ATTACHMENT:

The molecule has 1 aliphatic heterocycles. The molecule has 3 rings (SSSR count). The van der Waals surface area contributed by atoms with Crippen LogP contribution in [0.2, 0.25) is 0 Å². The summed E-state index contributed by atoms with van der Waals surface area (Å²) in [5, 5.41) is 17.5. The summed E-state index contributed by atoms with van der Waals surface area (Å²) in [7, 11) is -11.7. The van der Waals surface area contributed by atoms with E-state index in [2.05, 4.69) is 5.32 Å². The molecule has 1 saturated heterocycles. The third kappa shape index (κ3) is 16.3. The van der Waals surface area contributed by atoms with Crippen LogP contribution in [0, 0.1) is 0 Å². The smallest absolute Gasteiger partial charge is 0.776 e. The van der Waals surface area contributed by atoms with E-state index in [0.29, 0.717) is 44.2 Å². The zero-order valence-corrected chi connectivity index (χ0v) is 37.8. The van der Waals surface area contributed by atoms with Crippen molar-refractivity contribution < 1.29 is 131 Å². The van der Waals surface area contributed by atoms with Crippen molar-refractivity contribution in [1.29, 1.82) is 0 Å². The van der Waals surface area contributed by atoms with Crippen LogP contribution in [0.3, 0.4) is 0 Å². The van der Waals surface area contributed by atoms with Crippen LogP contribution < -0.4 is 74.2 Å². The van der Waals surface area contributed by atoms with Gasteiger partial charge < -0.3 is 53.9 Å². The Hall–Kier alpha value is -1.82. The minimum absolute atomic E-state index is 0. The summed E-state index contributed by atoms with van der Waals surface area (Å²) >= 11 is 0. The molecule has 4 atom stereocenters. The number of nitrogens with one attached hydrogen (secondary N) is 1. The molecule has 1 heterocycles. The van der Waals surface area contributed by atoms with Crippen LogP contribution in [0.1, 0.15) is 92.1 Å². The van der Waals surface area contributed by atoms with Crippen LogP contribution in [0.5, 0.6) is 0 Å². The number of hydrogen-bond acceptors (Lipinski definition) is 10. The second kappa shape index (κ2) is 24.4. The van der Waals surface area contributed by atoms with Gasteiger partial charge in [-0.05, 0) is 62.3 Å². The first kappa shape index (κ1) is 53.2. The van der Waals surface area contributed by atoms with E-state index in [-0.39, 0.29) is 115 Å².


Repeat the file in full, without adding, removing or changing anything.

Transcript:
The molecule has 1 aliphatic heterocycles. The molecule has 3 rings (SSSR count). The van der Waals surface area contributed by atoms with Crippen LogP contribution in [0.2, 0.25) is 0 Å². The summed E-state index contributed by atoms with van der Waals surface area (Å²) in [5, 5.41) is 17.5. The summed E-state index contributed by atoms with van der Waals surface area (Å²) in [7, 11) is -11.7. The van der Waals surface area contributed by atoms with E-state index in [2.05, 4.69) is 5.32 Å². The molecule has 1 saturated heterocycles. The third kappa shape index (κ3) is 16.3. The van der Waals surface area contributed by atoms with Crippen LogP contribution in [0, 0.1) is 0 Å². The smallest absolute Gasteiger partial charge is 0.776 e. The van der Waals surface area contributed by atoms with E-state index in [0.29, 0.717) is 44.2 Å². The zero-order valence-corrected chi connectivity index (χ0v) is 37.8. The van der Waals surface area contributed by atoms with Crippen molar-refractivity contribution < 1.29 is 131 Å². The van der Waals surface area contributed by atoms with Crippen molar-refractivity contribution in [1.29, 1.82) is 0 Å². The van der Waals surface area contributed by atoms with Crippen LogP contribution in [0.3, 0.4) is 0 Å². The van der Waals surface area contributed by atoms with Crippen LogP contribution < -0.4 is 74.2 Å². The van der Waals surface area contributed by atoms with Gasteiger partial charge < -0.3 is 53.9 Å². The Hall–Kier alpha value is -1.82. The minimum absolute atomic E-state index is 0. The summed E-state index contributed by atoms with van der Waals surface area (Å²) >= 11 is 0. The molecule has 4 atom stereocenters. The number of nitrogens with one attached hydrogen (secondary N) is 1. The molecule has 1 heterocycles. The van der Waals surface area contributed by atoms with Crippen LogP contribution in [0.1, 0.15) is 92.1 Å². The van der Waals surface area contributed by atoms with Crippen LogP contribution in [0.5, 0.6) is 0 Å². The number of hydrogen-bond acceptors (Lipinski definition) is 10. The second kappa shape index (κ2) is 24.4. The van der Waals surface area contributed by atoms with Gasteiger partial charge in [-0.05, 0) is 62.3 Å². The first kappa shape index (κ1) is 53.2. The van der Waals surface area contributed by atoms with E-state index in [-0.39, 0.29) is 115 Å².